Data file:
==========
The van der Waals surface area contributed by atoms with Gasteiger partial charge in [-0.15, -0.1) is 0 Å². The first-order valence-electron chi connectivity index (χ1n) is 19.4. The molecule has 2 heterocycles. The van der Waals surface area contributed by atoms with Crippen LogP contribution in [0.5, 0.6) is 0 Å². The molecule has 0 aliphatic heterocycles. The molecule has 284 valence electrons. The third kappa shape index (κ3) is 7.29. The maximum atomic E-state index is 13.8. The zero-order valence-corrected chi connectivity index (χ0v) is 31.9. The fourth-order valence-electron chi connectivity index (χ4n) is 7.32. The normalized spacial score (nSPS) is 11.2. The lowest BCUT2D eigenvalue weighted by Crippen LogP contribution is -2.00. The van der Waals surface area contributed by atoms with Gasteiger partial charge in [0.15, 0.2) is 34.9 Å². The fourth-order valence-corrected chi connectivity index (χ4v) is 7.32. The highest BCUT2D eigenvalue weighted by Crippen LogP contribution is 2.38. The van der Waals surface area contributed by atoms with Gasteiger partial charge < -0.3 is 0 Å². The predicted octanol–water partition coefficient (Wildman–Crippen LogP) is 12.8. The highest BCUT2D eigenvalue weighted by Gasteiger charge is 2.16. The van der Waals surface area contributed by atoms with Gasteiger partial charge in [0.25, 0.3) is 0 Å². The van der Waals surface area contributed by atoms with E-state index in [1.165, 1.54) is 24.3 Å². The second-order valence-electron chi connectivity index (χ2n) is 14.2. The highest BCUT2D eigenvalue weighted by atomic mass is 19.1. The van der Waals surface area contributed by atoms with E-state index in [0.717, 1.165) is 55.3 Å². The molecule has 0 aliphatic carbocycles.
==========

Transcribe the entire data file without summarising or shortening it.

The van der Waals surface area contributed by atoms with Gasteiger partial charge in [-0.15, -0.1) is 0 Å². The first-order valence-electron chi connectivity index (χ1n) is 19.4. The molecule has 2 heterocycles. The van der Waals surface area contributed by atoms with Crippen LogP contribution in [0.5, 0.6) is 0 Å². The molecule has 0 aliphatic heterocycles. The molecule has 284 valence electrons. The third kappa shape index (κ3) is 7.29. The maximum atomic E-state index is 13.8. The zero-order valence-corrected chi connectivity index (χ0v) is 31.9. The fourth-order valence-electron chi connectivity index (χ4n) is 7.32. The normalized spacial score (nSPS) is 11.2. The lowest BCUT2D eigenvalue weighted by Crippen LogP contribution is -2.00. The van der Waals surface area contributed by atoms with Gasteiger partial charge in [0.15, 0.2) is 34.9 Å². The fourth-order valence-corrected chi connectivity index (χ4v) is 7.32. The highest BCUT2D eigenvalue weighted by Crippen LogP contribution is 2.38. The van der Waals surface area contributed by atoms with Gasteiger partial charge < -0.3 is 0 Å². The predicted octanol–water partition coefficient (Wildman–Crippen LogP) is 12.8. The highest BCUT2D eigenvalue weighted by Gasteiger charge is 2.16. The van der Waals surface area contributed by atoms with Gasteiger partial charge in [0.25, 0.3) is 0 Å². The van der Waals surface area contributed by atoms with E-state index in [1.165, 1.54) is 24.3 Å². The second-order valence-electron chi connectivity index (χ2n) is 14.2. The highest BCUT2D eigenvalue weighted by atomic mass is 19.1. The van der Waals surface area contributed by atoms with E-state index in [0.717, 1.165) is 55.3 Å². The molecule has 0 aliphatic carbocycles.